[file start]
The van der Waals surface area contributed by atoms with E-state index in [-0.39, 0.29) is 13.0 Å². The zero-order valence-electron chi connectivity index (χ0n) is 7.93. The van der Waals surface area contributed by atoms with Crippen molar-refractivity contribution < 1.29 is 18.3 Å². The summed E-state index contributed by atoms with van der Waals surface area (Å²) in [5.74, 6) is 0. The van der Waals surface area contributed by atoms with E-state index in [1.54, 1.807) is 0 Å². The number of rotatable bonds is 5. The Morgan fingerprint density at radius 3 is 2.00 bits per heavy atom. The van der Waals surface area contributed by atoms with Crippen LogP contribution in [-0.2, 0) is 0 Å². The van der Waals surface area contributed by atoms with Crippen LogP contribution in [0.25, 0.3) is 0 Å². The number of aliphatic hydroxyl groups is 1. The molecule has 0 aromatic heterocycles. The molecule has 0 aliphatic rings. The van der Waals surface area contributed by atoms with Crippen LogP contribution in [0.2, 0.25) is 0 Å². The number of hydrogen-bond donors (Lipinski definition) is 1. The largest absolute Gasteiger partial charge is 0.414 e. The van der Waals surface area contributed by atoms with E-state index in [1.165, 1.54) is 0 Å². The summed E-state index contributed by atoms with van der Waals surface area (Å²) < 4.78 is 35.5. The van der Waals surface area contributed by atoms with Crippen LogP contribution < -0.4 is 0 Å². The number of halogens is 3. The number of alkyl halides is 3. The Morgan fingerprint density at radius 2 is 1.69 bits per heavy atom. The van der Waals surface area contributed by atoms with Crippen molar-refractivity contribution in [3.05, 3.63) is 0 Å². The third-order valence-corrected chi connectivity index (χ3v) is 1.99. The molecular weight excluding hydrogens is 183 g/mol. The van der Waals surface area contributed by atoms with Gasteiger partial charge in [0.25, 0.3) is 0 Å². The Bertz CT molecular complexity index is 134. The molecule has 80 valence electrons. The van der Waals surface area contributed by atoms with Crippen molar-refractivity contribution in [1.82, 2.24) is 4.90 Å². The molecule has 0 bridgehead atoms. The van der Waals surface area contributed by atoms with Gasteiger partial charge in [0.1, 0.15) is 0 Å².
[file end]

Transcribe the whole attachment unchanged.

The van der Waals surface area contributed by atoms with E-state index in [-0.39, 0.29) is 13.0 Å². The zero-order valence-electron chi connectivity index (χ0n) is 7.93. The van der Waals surface area contributed by atoms with Crippen molar-refractivity contribution < 1.29 is 18.3 Å². The summed E-state index contributed by atoms with van der Waals surface area (Å²) in [5.74, 6) is 0. The van der Waals surface area contributed by atoms with E-state index in [1.54, 1.807) is 0 Å². The number of rotatable bonds is 5. The Morgan fingerprint density at radius 3 is 2.00 bits per heavy atom. The van der Waals surface area contributed by atoms with Crippen LogP contribution in [-0.2, 0) is 0 Å². The van der Waals surface area contributed by atoms with Crippen LogP contribution in [0.25, 0.3) is 0 Å². The number of aliphatic hydroxyl groups is 1. The molecule has 0 aromatic heterocycles. The molecule has 0 aliphatic rings. The van der Waals surface area contributed by atoms with Crippen LogP contribution in [0.2, 0.25) is 0 Å². The number of hydrogen-bond donors (Lipinski definition) is 1. The largest absolute Gasteiger partial charge is 0.414 e. The van der Waals surface area contributed by atoms with E-state index in [1.165, 1.54) is 0 Å². The summed E-state index contributed by atoms with van der Waals surface area (Å²) < 4.78 is 35.5. The van der Waals surface area contributed by atoms with Crippen LogP contribution < -0.4 is 0 Å². The number of halogens is 3. The number of alkyl halides is 3. The Morgan fingerprint density at radius 2 is 1.69 bits per heavy atom. The van der Waals surface area contributed by atoms with Crippen molar-refractivity contribution in [3.05, 3.63) is 0 Å². The third-order valence-corrected chi connectivity index (χ3v) is 1.99. The molecular weight excluding hydrogens is 183 g/mol. The van der Waals surface area contributed by atoms with Gasteiger partial charge in [0.25, 0.3) is 0 Å². The Bertz CT molecular complexity index is 134. The molecule has 80 valence electrons. The van der Waals surface area contributed by atoms with Crippen molar-refractivity contribution in [1.82, 2.24) is 4.90 Å². The molecule has 0 bridgehead atoms. The van der Waals surface area contributed by atoms with Gasteiger partial charge in [0.1, 0.15) is 0 Å².